Enforcement of foreign judgements

A foreign judgement can be only enforceable if it is issued by virtue of an exequatur (legal document issued by a sovereign authority allowing a right to be enforced in the authority's domain of competence). An exequatur is granted by a decision of the President of a competent court where the defendant is domiciled, or where the execution should be carried out. An exequatur is granted in accordance with certain conditions provided by Article 347 of the Code of Civil and Administrative Procedure of Ivory Coast.

Enforcement of arbitral awards

The arbitral awards may be enforceable by virtue of an exequatur. Also, as a signatory to the New York Convention in 2 May 1991 (Convention), Ivory Coast applies the Convention for the recognition and enforcement of awards made in the territory of another contracting state. In addition, as Ivory Coast is a member of OHADA, decisions of the Common Justice and Arbitrage Court (CCJA) are enforceable without resorting to the exequatur procedure. The CCJA is located Abidjan.


As a member of OHADA, Ivory Coast adopted the Uniform Act of Arbitration dated 11 March 1999 (Act) which governs the laws of arbitration in Ivory Coast. The Act contains provisions in relation to the internal and international arbitration laws, whether it concerns an ad hoc or institutional arbitration. The Act does not limit arbitration to commercial and professional matters; individuals and corporate bodies alike may refer their dispute to arbitration.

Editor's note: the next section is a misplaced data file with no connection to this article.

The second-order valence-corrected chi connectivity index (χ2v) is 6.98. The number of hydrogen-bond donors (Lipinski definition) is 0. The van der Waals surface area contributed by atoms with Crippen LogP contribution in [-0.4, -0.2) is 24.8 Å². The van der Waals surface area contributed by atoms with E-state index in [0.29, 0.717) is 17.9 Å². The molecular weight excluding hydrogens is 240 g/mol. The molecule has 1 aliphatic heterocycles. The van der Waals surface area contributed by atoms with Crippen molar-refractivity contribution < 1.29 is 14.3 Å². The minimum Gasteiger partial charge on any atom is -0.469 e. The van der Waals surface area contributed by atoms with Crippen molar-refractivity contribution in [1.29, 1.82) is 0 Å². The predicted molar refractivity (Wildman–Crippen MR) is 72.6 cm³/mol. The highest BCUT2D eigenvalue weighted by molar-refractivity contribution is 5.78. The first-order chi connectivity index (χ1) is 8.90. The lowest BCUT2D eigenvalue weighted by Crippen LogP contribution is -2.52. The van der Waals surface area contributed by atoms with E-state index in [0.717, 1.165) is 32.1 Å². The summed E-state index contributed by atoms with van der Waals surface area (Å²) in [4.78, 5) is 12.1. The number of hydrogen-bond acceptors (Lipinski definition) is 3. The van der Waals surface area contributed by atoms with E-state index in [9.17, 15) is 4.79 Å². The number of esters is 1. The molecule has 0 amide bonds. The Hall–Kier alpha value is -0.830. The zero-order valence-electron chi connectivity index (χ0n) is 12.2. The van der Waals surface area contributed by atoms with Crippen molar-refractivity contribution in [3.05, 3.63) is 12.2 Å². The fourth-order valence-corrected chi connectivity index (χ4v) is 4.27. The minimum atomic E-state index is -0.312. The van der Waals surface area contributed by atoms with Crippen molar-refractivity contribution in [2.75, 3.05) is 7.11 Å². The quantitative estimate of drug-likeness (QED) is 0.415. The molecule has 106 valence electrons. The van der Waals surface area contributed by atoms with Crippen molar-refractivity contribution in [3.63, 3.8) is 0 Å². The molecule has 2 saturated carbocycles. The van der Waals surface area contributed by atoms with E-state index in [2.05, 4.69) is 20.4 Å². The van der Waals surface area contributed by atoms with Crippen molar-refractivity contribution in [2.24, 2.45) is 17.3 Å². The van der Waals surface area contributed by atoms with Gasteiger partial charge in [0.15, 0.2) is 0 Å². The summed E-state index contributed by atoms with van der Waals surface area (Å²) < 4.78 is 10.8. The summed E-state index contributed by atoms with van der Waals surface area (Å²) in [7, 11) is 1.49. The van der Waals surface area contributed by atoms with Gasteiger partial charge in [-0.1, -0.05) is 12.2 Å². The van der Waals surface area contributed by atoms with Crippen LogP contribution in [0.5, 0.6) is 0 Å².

There are two types of Magistrates in Ivory Coast:

  • Magistrates of the seat who are granted with the principle of immovability; and
  • Magistrates of public ministry who are subject to the will of the Ministry of Justice.
Effectiveness of the court system

The time it takes for a case to be heard depends on the complexity of the case.

Foreign investments
Foreign investment incentives

The Centre for Promotion of Investments in Ivory Coast (Centre de Promotion des Investissements en Côte d'Ivoire) (CEPICI) was created in order to welcome, advise and assist national and foreign entrepreneurs/investors with a view to promoting private investment in the Ivory Coast. In addition, the Ivorian Investment Code (Investment Code) provides many investment incentives regardless of the nationality of the investors. The Investment Code introduced two main benefit packages: the first - for all companies, and the second - for small and medium enterprises with the latter including certain tax benefits such as 40-60% reduction in customs duties on equipment installation and full exemption of Value Added Tax on customs duties on such equipment. The CEPICI is able to grant investors with incentives provided in the Investment Code.

  • Law No. 2019-676 of 23 July 2019 pertaining to tobacco control in Ivory Coast;
  • Decree No. 2012-980 of 10 October 2012 prohibiting smoking in public areas and public transport; and
  • Order No. 47 MC / MS / CAB of 26 June 1998 amending the Decree of 19 January 1998 mentioning a warning concerning the dangers of excessive use of tobacco on tobacco product packaging.

Advertising Code 1988 and its enforcing Decree No. 93-317 of 11 March 1993


Law No. 2017-867 of 27 December 2017 on the legal regime of the press

Audio-visual communication

Law No. 2017-868 of 27 December 2017 on the legal regime of the audiovisual communication and Law No. 2022-979 of 20 December 2022 amending Law No. 2017-868.


Ordinance No 2012-293 of 21 March 2012 relating to telecommunications and information and communication technologies